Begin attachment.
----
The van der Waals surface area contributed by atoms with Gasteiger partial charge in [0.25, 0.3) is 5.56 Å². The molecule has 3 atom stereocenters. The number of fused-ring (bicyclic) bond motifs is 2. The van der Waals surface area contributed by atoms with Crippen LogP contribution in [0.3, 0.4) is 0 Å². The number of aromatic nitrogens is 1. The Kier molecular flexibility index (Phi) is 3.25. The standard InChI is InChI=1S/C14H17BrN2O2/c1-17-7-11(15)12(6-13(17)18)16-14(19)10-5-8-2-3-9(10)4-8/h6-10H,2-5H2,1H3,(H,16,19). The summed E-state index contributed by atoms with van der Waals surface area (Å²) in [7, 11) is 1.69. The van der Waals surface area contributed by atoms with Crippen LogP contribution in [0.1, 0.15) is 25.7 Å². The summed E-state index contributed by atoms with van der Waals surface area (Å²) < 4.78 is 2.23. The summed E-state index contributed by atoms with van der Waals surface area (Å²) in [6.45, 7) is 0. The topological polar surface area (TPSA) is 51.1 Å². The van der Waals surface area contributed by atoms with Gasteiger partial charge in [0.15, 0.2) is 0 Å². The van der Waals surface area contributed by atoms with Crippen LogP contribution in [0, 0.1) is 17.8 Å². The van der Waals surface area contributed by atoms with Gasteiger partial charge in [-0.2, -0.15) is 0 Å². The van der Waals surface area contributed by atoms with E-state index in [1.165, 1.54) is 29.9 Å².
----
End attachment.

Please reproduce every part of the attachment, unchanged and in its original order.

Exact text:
The van der Waals surface area contributed by atoms with Gasteiger partial charge in [0.25, 0.3) is 5.56 Å². The molecule has 3 atom stereocenters. The number of fused-ring (bicyclic) bond motifs is 2. The van der Waals surface area contributed by atoms with Crippen LogP contribution in [0.3, 0.4) is 0 Å². The number of aromatic nitrogens is 1. The Kier molecular flexibility index (Phi) is 3.25. The standard InChI is InChI=1S/C14H17BrN2O2/c1-17-7-11(15)12(6-13(17)18)16-14(19)10-5-8-2-3-9(10)4-8/h6-10H,2-5H2,1H3,(H,16,19). The summed E-state index contributed by atoms with van der Waals surface area (Å²) in [7, 11) is 1.69. The van der Waals surface area contributed by atoms with Crippen LogP contribution in [0.1, 0.15) is 25.7 Å². The summed E-state index contributed by atoms with van der Waals surface area (Å²) < 4.78 is 2.23. The summed E-state index contributed by atoms with van der Waals surface area (Å²) in [6.45, 7) is 0. The topological polar surface area (TPSA) is 51.1 Å². The van der Waals surface area contributed by atoms with Gasteiger partial charge in [0.15, 0.2) is 0 Å². The van der Waals surface area contributed by atoms with Crippen LogP contribution in [0, 0.1) is 17.8 Å². The van der Waals surface area contributed by atoms with Gasteiger partial charge in [-0.2, -0.15) is 0 Å². The van der Waals surface area contributed by atoms with E-state index in [1.165, 1.54) is 29.9 Å².